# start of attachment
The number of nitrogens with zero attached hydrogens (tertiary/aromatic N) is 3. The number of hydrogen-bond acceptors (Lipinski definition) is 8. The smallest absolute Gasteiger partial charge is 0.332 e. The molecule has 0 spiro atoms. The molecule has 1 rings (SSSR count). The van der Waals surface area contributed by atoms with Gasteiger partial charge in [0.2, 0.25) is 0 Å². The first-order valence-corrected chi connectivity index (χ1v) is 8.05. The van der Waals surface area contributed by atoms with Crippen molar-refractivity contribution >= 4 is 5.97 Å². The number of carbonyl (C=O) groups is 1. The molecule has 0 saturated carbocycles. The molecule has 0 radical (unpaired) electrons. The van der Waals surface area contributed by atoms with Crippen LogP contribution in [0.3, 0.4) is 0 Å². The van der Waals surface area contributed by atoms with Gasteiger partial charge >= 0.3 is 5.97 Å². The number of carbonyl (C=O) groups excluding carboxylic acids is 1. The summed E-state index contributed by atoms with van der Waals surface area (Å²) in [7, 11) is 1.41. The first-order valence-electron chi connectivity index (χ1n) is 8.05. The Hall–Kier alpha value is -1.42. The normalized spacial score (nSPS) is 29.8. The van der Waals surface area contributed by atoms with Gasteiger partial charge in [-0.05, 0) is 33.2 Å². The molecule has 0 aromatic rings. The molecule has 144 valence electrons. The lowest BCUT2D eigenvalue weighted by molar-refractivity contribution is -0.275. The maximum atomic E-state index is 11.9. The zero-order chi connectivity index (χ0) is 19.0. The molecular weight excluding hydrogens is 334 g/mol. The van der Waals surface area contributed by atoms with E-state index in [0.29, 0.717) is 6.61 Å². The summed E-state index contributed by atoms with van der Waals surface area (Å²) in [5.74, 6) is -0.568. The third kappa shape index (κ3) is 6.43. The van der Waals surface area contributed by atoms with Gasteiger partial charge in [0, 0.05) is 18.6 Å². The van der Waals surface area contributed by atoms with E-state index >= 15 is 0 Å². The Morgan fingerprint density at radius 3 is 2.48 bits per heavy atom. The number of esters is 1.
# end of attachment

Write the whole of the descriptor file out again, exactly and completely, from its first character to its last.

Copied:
The number of nitrogens with zero attached hydrogens (tertiary/aromatic N) is 3. The number of hydrogen-bond acceptors (Lipinski definition) is 8. The smallest absolute Gasteiger partial charge is 0.332 e. The molecule has 0 spiro atoms. The molecule has 1 rings (SSSR count). The van der Waals surface area contributed by atoms with Gasteiger partial charge in [0.2, 0.25) is 0 Å². The first-order valence-corrected chi connectivity index (χ1v) is 8.05. The van der Waals surface area contributed by atoms with Crippen molar-refractivity contribution >= 4 is 5.97 Å². The number of carbonyl (C=O) groups is 1. The molecule has 0 saturated carbocycles. The molecule has 0 radical (unpaired) electrons. The van der Waals surface area contributed by atoms with Crippen LogP contribution in [0.3, 0.4) is 0 Å². The van der Waals surface area contributed by atoms with Gasteiger partial charge >= 0.3 is 5.97 Å². The number of carbonyl (C=O) groups excluding carboxylic acids is 1. The summed E-state index contributed by atoms with van der Waals surface area (Å²) in [7, 11) is 1.41. The first-order valence-electron chi connectivity index (χ1n) is 8.05. The Hall–Kier alpha value is -1.42. The normalized spacial score (nSPS) is 29.8. The van der Waals surface area contributed by atoms with Gasteiger partial charge in [-0.05, 0) is 33.2 Å². The molecule has 0 aromatic rings. The molecule has 144 valence electrons. The lowest BCUT2D eigenvalue weighted by molar-refractivity contribution is -0.275. The maximum atomic E-state index is 11.9. The zero-order chi connectivity index (χ0) is 19.0. The molecular weight excluding hydrogens is 334 g/mol. The van der Waals surface area contributed by atoms with E-state index in [0.29, 0.717) is 6.61 Å². The summed E-state index contributed by atoms with van der Waals surface area (Å²) in [5.74, 6) is -0.568. The third kappa shape index (κ3) is 6.43. The van der Waals surface area contributed by atoms with Gasteiger partial charge in [0, 0.05) is 18.6 Å². The van der Waals surface area contributed by atoms with E-state index >= 15 is 0 Å². The Morgan fingerprint density at radius 3 is 2.48 bits per heavy atom. The number of esters is 1.